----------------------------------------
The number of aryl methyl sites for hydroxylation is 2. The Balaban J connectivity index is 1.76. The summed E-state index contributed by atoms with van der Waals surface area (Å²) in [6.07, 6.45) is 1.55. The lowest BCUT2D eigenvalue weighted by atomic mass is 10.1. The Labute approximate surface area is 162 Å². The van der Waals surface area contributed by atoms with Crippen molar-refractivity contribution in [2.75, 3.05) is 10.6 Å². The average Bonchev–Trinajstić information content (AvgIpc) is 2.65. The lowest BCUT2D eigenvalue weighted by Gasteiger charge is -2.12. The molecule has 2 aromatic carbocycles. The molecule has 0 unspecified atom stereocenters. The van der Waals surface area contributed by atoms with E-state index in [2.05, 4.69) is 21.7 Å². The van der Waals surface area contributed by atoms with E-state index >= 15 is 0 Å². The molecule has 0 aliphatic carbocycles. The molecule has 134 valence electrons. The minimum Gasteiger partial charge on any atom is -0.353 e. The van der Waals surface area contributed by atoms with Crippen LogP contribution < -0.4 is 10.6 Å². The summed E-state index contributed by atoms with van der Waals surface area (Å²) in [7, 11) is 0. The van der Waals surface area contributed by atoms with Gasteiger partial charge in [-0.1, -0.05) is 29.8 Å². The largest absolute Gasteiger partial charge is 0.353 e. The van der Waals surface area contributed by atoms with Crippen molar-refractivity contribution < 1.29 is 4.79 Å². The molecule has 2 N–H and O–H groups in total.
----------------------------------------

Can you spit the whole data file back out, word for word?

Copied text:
The number of aryl methyl sites for hydroxylation is 2. The Balaban J connectivity index is 1.76. The summed E-state index contributed by atoms with van der Waals surface area (Å²) in [6.07, 6.45) is 1.55. The lowest BCUT2D eigenvalue weighted by atomic mass is 10.1. The Labute approximate surface area is 162 Å². The van der Waals surface area contributed by atoms with Crippen molar-refractivity contribution in [2.75, 3.05) is 10.6 Å². The average Bonchev–Trinajstić information content (AvgIpc) is 2.65. The lowest BCUT2D eigenvalue weighted by Gasteiger charge is -2.12. The molecule has 2 aromatic carbocycles. The molecule has 0 unspecified atom stereocenters. The van der Waals surface area contributed by atoms with E-state index in [2.05, 4.69) is 21.7 Å². The van der Waals surface area contributed by atoms with E-state index >= 15 is 0 Å². The molecule has 0 aliphatic carbocycles. The molecule has 134 valence electrons. The minimum Gasteiger partial charge on any atom is -0.353 e. The van der Waals surface area contributed by atoms with Crippen LogP contribution < -0.4 is 10.6 Å². The summed E-state index contributed by atoms with van der Waals surface area (Å²) in [7, 11) is 0. The van der Waals surface area contributed by atoms with Gasteiger partial charge in [-0.1, -0.05) is 29.8 Å². The largest absolute Gasteiger partial charge is 0.353 e. The van der Waals surface area contributed by atoms with Crippen molar-refractivity contribution < 1.29 is 4.79 Å². The molecule has 2 N–H and O–H groups in total.